February 28, 2017 - The State Controller’s Office (SCO) has recently renewed its effort to replace the state’s payroll system. In this year’s budget, the Governor proposes $3 million to begin an analysis of proposed alternatives for replacing the system. It makes sense for the state to assess the potential problems, both in terms of functionality and stability, with the state’s payroll system and to explore solutions to these problems. The appropriate selection of a project alternative will be critical to the success of the future payroll project. As such, we recommend the Legislature require the SCO to present its full findings from the alternatives analysis before it is granted additional funding for subsequent analyses. This would provide the Legislature with a clear opportunity to provide meaningful input and weigh in with its own priorities for the payroll system before a solution is procured.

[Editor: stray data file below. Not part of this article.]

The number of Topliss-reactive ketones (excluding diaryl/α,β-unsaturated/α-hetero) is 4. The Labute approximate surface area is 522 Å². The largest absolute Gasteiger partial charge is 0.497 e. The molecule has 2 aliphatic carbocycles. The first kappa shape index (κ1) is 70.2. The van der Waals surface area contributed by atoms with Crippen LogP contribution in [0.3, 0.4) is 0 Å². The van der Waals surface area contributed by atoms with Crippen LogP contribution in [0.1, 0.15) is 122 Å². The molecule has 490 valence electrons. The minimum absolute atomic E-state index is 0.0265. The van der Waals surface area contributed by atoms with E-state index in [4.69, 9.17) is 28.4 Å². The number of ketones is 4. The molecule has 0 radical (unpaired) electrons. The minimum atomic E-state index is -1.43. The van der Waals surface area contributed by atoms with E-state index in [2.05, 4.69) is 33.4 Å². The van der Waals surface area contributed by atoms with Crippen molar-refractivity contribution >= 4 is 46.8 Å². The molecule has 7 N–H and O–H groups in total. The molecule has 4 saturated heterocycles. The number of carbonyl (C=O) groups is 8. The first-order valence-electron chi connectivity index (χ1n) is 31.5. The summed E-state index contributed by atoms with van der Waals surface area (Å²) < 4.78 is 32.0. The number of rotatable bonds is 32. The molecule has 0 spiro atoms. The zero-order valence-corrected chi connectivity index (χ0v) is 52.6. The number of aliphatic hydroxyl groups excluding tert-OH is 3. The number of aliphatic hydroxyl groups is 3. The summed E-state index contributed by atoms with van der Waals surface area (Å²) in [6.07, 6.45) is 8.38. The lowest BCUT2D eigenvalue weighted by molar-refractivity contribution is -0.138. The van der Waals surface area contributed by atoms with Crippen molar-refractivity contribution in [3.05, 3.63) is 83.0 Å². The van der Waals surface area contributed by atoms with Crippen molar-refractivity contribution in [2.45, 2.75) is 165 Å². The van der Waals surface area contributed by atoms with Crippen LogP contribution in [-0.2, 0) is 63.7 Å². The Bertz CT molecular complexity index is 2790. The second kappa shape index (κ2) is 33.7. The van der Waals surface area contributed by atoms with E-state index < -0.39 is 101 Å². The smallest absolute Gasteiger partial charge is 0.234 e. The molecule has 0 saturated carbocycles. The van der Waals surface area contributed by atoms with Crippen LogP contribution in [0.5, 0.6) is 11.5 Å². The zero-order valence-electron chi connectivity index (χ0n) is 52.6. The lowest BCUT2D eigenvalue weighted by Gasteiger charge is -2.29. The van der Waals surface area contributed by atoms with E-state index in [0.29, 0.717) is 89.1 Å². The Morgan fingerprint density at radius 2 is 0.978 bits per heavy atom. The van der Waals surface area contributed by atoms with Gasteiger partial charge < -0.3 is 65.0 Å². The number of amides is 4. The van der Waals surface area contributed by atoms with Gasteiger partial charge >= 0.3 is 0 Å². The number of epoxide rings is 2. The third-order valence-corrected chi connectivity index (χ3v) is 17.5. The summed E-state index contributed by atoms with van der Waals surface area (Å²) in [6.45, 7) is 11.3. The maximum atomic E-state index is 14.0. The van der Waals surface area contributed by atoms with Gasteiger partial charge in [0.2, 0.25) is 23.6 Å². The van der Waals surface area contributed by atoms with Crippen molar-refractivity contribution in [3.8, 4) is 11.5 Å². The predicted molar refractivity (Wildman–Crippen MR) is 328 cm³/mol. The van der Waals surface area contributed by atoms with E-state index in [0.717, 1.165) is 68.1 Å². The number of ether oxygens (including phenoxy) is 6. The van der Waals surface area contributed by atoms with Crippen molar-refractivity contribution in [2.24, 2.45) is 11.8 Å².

March 11, 2010 - Presented to: Budget and Fiscal Review Subcommittee No. 4 On State Administration Hon. Mark DeSaulnier, Chair
March 8, 2012 - Presented to: Senate Budget and Fiscal Review Subcommittee No. 4 on State Administration and General Government, Hon. Gloria Negrete McLeod, Chair
March 19, 2014 - In this report, we review the administration’s 2014-15 budget proposal to continue legal activities related to the suspended 21st Century Project (TFC). We find that the Governor’s 2014-15 budget proposes funding for outside legal counsel at roughly one-half of the State Controller's Office's (SCO) estimate of projected costs, and therefore recommend that the Legislature budget the full estimate instead. In addition, we find that an independent assessment of the TFC Project is a necessary precursor to addressing the state’s unmet need for an updated human resources management and payroll system. As the Governor's proposal lacks such an assessment, we recommend the Legislature appropriate additional resources to SCO for such an assessment. We provide details on what such an assessment should include.